Community News (V15-I6)

PG County high school allows students to pray

A high school principal in Prince George’s County is allowing the Muslim students to pray on school campus without causing an uproar as has been seen in other places. Cheryl Logan of Parkdale High School says she has found a way to accommodate Muslim students by allowing those who have parental permission and high grades to leave their classrooms for eight short minutes to pray, the Washington Post reports. 

When Muslim students began praying during the school day at Parkdale, she said, some Christian teachers got upset and told the students that “it was a Christian school.” She said she explained to the students that public schools are not religious, but are legally allowed to accommodate students to practice their religion in some ways.

“I’ve been real happy with how we’ve been able to deal with it without it becoming an issue,” Logan said.

Experts on religion in public space that such accommodation is perfectly legal.

ICNA teams up with FEMA for relief

The Islamic Circle of North America, along with FEMA and the Small Business Administration, held a health fair Friday in Brighton Beach, where storm victims were able to get essentials like blankets, heaters, and medical care.

They could also get questions answered about how to file for federal aid.

“This organization here is the one who reached out to us because they want to do something in the community, and FEMA always responds to these kinds of things,” said Ricardo Lafore, a public information officer with FEMA. “Wherever we’re needed or wherever we’re asked to be, we’re going to be there to spread the word.”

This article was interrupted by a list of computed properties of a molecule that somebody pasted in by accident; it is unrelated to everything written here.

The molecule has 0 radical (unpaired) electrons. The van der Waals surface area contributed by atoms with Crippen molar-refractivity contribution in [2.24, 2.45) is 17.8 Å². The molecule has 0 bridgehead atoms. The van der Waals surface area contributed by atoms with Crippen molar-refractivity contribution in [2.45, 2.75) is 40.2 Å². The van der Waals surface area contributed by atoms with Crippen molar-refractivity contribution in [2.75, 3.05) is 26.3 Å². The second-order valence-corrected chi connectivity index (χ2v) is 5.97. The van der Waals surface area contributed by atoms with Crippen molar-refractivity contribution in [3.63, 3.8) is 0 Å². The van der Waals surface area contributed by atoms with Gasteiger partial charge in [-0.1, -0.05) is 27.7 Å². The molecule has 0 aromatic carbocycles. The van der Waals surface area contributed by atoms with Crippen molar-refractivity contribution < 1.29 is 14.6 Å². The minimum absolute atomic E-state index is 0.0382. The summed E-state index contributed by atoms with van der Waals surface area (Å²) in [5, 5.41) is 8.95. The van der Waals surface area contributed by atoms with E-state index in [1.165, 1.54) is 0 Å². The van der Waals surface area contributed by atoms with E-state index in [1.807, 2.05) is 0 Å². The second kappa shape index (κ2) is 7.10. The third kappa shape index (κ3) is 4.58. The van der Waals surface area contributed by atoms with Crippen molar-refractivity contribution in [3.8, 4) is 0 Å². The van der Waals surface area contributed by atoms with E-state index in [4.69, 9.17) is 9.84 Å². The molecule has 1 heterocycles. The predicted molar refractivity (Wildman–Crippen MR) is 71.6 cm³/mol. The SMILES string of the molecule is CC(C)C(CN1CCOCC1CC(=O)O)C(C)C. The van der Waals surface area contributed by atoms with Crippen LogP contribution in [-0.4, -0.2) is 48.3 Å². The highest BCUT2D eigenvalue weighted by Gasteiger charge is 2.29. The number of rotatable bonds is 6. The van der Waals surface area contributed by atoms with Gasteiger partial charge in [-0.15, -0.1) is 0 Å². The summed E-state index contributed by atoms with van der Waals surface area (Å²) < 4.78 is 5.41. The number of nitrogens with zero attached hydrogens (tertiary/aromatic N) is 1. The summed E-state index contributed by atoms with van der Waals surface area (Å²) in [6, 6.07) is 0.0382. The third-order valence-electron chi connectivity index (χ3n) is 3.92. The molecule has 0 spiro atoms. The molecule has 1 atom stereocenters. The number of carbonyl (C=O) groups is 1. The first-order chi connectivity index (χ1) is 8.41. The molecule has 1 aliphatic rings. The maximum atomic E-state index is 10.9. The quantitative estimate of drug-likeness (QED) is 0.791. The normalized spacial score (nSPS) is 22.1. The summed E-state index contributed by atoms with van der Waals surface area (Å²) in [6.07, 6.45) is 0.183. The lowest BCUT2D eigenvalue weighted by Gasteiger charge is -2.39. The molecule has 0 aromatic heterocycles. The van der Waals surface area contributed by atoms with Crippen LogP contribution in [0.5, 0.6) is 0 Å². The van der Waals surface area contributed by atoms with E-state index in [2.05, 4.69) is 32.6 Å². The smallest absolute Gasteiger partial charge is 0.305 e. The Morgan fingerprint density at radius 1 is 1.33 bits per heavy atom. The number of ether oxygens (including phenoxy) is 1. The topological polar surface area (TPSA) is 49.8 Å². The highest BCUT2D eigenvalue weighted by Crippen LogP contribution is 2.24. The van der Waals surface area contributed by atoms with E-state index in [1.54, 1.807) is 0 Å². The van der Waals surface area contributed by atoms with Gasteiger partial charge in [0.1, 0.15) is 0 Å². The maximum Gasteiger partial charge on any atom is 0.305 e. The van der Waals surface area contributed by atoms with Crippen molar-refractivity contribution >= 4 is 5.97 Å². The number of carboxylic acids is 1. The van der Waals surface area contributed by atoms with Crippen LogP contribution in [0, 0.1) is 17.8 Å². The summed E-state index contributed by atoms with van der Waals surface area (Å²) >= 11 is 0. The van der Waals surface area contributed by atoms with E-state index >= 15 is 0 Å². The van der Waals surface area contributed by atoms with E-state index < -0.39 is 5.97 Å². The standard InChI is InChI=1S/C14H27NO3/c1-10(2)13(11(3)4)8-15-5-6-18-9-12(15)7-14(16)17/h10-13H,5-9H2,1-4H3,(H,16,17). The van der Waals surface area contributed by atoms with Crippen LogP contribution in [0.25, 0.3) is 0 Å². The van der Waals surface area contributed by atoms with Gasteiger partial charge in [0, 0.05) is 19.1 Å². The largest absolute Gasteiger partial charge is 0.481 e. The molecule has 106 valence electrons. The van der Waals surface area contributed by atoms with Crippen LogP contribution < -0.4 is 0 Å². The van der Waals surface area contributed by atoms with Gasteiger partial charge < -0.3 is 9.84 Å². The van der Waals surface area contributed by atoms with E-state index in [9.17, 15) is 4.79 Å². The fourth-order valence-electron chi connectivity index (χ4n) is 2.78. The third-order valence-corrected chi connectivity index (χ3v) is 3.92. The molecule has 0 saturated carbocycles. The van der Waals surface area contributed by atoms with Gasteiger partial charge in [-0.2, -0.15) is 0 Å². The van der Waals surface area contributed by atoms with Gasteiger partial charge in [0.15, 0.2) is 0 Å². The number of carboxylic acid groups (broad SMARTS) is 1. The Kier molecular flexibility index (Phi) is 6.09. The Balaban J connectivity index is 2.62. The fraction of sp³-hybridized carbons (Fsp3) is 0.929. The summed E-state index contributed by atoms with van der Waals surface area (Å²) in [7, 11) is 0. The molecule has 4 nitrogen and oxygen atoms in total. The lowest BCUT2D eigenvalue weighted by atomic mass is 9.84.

“We invite people all over the neighborhood, ask them if they have any concern or question from FEMA,” said Abdul Rauf Khan, assistant director of ICNA Disaster Relief.
“Many of them, they don’t have their cards,” said Dr. Badool Hussani, an internist. “They don’t have their medicine. They don’t have anything at home because even if they have a card, the cards are gone, they’re lost.”

Anyone who needs to register for FEMA assistance can call 1-800-621-3362. To get help in languages other than English and Spanish, call 866-333-1796.

Portland University awarded Muslim Bookshelf

Portland State University Library is one of 840 libraries and state humanities councils across the country selected to receive the Bridging Cultures Bookshelf: Muslim Journeys from the National Endowment for the Humanities (NEH) and the American Library Association (ALA). The program aims to familiarize public audiences in the United States with the people, places, history, faith and cultures of Muslims in the United States and around the world.

The books and films comprising the Bookshelf were selected with the advice librarians and cultural programming experts, as well as distinguished scholars in the fields of anthropology, world history, religious studies, interfaith dialogue, the history of art and architecture, world literature, Middle East studies, Southeast Asian studies, African studies, and Islamic studies.

The Bridging Cultures Bookshelf: Muslim Journeys is a project of the National Endowment for the Humanities, conducted in cooperation with the American Library Association. Major support for the Muslim Journeys Bookshelf was provided by a grant from Carnegie Corporation of New York. Additional support for the arts and media components was provided by the Doris Duke Foundation for Islamic Art.

Muslim community donates blood

The Muslim community in Louisiana held a blood drive at the Dr.Monir Community Centre in Alexandria. It was the first time that such an event was organized by the community.
It’s just the right thing to do,” Alexandria pediatrician Shahid Mansoor said. “We always want to be part of the community, and we want to do anything that benefits the area. Lately, we are hearing there is a shortage of blood. (This blood drive) is based on acute need, really.”

The blood drive is the first in a long line of good deeds planned at the Dr. Monir Community Center according to its members.


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